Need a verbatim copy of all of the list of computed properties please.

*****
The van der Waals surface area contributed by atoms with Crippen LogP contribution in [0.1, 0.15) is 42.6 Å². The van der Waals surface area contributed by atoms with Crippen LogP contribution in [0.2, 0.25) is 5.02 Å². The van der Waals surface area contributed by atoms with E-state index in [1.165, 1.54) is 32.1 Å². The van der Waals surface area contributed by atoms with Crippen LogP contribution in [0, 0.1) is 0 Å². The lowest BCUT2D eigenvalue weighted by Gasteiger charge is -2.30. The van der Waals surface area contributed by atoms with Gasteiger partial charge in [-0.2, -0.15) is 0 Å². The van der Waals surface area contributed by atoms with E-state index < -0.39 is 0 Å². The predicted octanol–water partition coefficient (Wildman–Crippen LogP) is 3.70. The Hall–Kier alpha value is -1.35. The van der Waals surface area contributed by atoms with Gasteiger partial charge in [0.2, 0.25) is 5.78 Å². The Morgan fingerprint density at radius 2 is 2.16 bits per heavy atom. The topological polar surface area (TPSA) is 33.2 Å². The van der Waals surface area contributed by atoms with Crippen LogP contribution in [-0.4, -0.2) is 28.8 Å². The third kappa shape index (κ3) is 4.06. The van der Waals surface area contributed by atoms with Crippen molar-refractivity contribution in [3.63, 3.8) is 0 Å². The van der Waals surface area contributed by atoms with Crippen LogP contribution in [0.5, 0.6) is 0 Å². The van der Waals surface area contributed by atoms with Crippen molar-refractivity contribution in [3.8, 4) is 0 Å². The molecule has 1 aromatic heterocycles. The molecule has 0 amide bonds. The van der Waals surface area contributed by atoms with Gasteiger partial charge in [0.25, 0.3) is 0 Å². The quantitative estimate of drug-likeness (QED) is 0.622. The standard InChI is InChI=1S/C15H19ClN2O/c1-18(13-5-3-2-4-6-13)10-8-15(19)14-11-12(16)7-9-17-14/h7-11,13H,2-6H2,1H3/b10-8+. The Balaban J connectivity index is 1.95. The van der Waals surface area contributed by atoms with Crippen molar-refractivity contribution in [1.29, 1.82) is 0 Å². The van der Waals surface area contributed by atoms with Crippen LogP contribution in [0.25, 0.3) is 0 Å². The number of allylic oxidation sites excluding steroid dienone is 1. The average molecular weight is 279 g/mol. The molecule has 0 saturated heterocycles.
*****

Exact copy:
The van der Waals surface area contributed by atoms with Crippen LogP contribution in [0.1, 0.15) is 42.6 Å². The van der Waals surface area contributed by atoms with Crippen LogP contribution in [0.2, 0.25) is 5.02 Å². The van der Waals surface area contributed by atoms with E-state index in [1.165, 1.54) is 32.1 Å². The van der Waals surface area contributed by atoms with Crippen LogP contribution in [0, 0.1) is 0 Å². The lowest BCUT2D eigenvalue weighted by Gasteiger charge is -2.30. The van der Waals surface area contributed by atoms with Gasteiger partial charge in [-0.2, -0.15) is 0 Å². The van der Waals surface area contributed by atoms with E-state index < -0.39 is 0 Å². The predicted octanol–water partition coefficient (Wildman–Crippen LogP) is 3.70. The Hall–Kier alpha value is -1.35. The van der Waals surface area contributed by atoms with Gasteiger partial charge in [0.2, 0.25) is 5.78 Å². The Morgan fingerprint density at radius 2 is 2.16 bits per heavy atom. The topological polar surface area (TPSA) is 33.2 Å². The van der Waals surface area contributed by atoms with Crippen LogP contribution in [-0.4, -0.2) is 28.8 Å². The third kappa shape index (κ3) is 4.06. The van der Waals surface area contributed by atoms with Crippen molar-refractivity contribution in [3.63, 3.8) is 0 Å². The van der Waals surface area contributed by atoms with Crippen LogP contribution in [0.5, 0.6) is 0 Å². The van der Waals surface area contributed by atoms with Crippen molar-refractivity contribution in [3.8, 4) is 0 Å². The molecule has 1 aromatic heterocycles. The molecule has 0 amide bonds. The van der Waals surface area contributed by atoms with Gasteiger partial charge in [0.25, 0.3) is 0 Å². The quantitative estimate of drug-likeness (QED) is 0.622. The standard InChI is InChI=1S/C15H19ClN2O/c1-18(13-5-3-2-4-6-13)10-8-15(19)14-11-12(16)7-9-17-14/h7-11,13H,2-6H2,1H3/b10-8+. The Balaban J connectivity index is 1.95. The van der Waals surface area contributed by atoms with Crippen molar-refractivity contribution in [1.29, 1.82) is 0 Å². The van der Waals surface area contributed by atoms with Crippen LogP contribution in [0.25, 0.3) is 0 Å². The number of allylic oxidation sites excluding steroid dienone is 1. The average molecular weight is 279 g/mol. The molecule has 0 saturated heterocycles.